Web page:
As much a phenomenon

where great art is found
joy and hope abound in life’s
expressive dancing

Absolutely astonishing! – I’m just back from a 25th Anniversary live screening of Riverdance (link) – ‘as much a phenomenon as a show.’ Thirty-something years ago I was spellbound by the intense connection between Jayne Torvill and Christopher Dean dancing on ice at the Birmingham NEC to Ravel’s Bolero. I remember being well-nigh overwhelmed, deeply touched by such communion and trust between two persons.

Riverdance, today, is an extravaganza. A most exquisite, generous and magical celebration of Irish life, love, history, mystery, joy and pain. Hauntingly beautiful Uilleann pipes, accordion, drums, fiddle, harp, song and whistles. Electrifying, foot-tapping, synchronised Irish (and American and Russian) dancing. Utterly gorgeous costume and staging. Wow! the arts can teach us a thing or two about community, connection, and the rewards of discipline: ‘like any athlete, we think of ourselves as striving in our sport to be the very best that we can be.’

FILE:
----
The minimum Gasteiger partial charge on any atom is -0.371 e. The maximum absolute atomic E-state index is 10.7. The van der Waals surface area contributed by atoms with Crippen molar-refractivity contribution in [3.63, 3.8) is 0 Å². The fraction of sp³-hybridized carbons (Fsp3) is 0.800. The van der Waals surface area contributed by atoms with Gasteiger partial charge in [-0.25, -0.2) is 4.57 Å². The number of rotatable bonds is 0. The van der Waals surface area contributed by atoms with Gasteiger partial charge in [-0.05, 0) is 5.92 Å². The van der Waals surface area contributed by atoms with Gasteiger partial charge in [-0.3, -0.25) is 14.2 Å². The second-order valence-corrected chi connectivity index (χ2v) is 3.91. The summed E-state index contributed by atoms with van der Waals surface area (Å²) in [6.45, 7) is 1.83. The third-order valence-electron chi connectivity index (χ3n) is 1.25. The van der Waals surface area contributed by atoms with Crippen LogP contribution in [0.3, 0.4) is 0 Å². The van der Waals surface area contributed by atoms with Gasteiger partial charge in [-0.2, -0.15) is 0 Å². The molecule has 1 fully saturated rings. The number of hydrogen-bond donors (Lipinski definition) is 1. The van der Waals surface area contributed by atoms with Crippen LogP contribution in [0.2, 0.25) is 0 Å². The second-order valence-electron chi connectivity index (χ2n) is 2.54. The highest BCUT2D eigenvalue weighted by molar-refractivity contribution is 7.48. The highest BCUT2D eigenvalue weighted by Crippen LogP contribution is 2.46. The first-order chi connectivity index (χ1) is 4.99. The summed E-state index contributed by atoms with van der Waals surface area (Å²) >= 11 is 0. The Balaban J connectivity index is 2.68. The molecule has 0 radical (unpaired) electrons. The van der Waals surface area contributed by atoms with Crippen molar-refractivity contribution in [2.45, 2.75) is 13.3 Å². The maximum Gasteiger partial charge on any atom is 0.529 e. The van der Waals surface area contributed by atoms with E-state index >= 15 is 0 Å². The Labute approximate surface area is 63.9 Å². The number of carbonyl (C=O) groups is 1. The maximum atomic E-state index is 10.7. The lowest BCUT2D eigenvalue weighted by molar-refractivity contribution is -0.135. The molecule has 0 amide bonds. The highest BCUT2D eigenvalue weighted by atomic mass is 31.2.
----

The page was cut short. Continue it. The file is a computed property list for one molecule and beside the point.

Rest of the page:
I am deeply delighted. And humbled. And – because such art exists among humankind – also profoundly hopeful.


Caoineadh Cú Chulainn, Bill Whelan
Uilleann Pipes, Tara Howley

This is lament (link) and love for an entire culture: a piece about mourning Cú Chulainn, a warrior hero and demigod in the Ulster Cycle of Irish mythology, as well as in Scottish and Manx folklore. The underlying ‘drone’ of orchestral harmonies that are gradually heard here, like ‘dawn’ behind and around the lone (in this case, female) Uilleann piper, may bring tears to your eyes. Our lives are surrounded and supported by ‘other’ sounds – the cantus firmus, the enduring melody